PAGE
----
The Evolution of Angela Merkel’s Foreign Policy
During her 16 years in power, Germany’s chancellor has changed German foreign policy more than many realize.
Angela Merkel’s 16 years as German chancellor are less associated with long-term foreign policy than with crises and decisive breaks, including the financial, refugee, and COVID-19 crises, as well as her decision to abandon nuclear energy. But that impression is deceptive. Since Merkel took office in 2005, there have been very substantial changes to Germany's role in the world. Where once it simply followed the US and Western foreign policy line, these days the Federal Republic has developed a more independent profile.
This has brought with it a number of contradictions, not least given Germany’s continued desire for close integration both within Europe and in its transatlantic relationships. The overarching theme of Merkel's chancellorship has been Germany’s switch from a passive to a more active role on the diplomatic stage. This has often been as much by necessity as by choice, prompted by dramatic changes in the global context within which both Germany and the European Union operate.
One indicator of the chancellor’s overall foreign policy record is her major international speeches and invited addresses over the years, for example to the Israeli Knesset and the United States Congress. These occasions epitomize the level of international recognition that Merkel has earned, which has sometimes sparked speculation about a future role as UN Secretary-General. Another way of assessing her record is to examine her position on the major foreign policy crises of her time in office.
The Axes of Merkel’s Foreign Policy
Merkel was familiar with questions of foreign policy when she took office in 2005. Early on, as deputy spokeswoman for the East German government, she gained substantial insights during the “2+4” negotiations on German unification, involving the two German states and the four Allied powers. She was present at the signing of the final treaty in Moscow on September 12, 1990. As environment minister in a reunified Germany, she gained experience in climate negotiations with the Americans and Chinese. As a minister in the cabinet of Helmut Kohl, she had a close-up perspective on how he did foreign policy, including relations with allies. Over the years, this experience has saved her from misguided European policies, like Gerhard Schröder’s attempt to establish closer relations with London at the expense of Berlin’s traditional link with Paris.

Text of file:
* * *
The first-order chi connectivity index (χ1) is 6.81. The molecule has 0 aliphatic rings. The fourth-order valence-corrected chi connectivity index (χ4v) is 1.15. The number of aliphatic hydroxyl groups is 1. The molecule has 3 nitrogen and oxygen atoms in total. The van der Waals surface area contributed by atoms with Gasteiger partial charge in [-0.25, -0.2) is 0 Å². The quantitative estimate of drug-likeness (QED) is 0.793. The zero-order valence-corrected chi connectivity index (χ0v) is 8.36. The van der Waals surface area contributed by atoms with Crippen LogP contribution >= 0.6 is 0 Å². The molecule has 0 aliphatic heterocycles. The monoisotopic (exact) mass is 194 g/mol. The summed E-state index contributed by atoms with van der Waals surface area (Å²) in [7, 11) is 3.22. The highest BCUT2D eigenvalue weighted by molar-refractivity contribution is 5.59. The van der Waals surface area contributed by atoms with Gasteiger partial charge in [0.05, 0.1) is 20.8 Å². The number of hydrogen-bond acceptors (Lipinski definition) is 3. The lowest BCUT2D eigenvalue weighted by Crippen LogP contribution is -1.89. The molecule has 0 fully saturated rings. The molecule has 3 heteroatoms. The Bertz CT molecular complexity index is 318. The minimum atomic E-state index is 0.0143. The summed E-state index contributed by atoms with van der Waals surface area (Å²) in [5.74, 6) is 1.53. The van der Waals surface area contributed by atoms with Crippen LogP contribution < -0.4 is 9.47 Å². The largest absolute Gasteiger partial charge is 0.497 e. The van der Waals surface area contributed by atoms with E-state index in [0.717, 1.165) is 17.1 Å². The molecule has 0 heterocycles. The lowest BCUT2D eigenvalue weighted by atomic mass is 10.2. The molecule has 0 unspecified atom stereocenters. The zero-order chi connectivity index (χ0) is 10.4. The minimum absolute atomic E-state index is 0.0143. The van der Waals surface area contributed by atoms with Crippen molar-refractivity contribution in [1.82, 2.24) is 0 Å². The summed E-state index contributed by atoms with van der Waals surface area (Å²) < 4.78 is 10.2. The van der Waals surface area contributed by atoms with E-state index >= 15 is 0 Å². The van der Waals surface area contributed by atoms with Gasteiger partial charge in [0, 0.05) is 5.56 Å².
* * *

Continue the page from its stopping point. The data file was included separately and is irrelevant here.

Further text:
Merkel has repeatedly made her basic foreign policy principles clear: an avowed transatlantic orientation, close integration within a deepened EU, and German responsibility for Israel, are unshakeable belief for her. In addition, she has been formed by a conviction that nearly all of the world’s basic problems can be solved through multilateral cooperation, with military action very rarely the answer.
From the start, Merkel has also believed in the ongoing process of globalization, not least because of Germany’s interests as a major exporting nation. She regards foreign policy as closely related to development aid and economic cooperation: diplomacy is also a requirement for tackling climate change and the causes of migration, and upholding the rule of law. For these reasons, meetings with women’s groups and civil society were as much a part of her official trips abroad as promotional events for German business.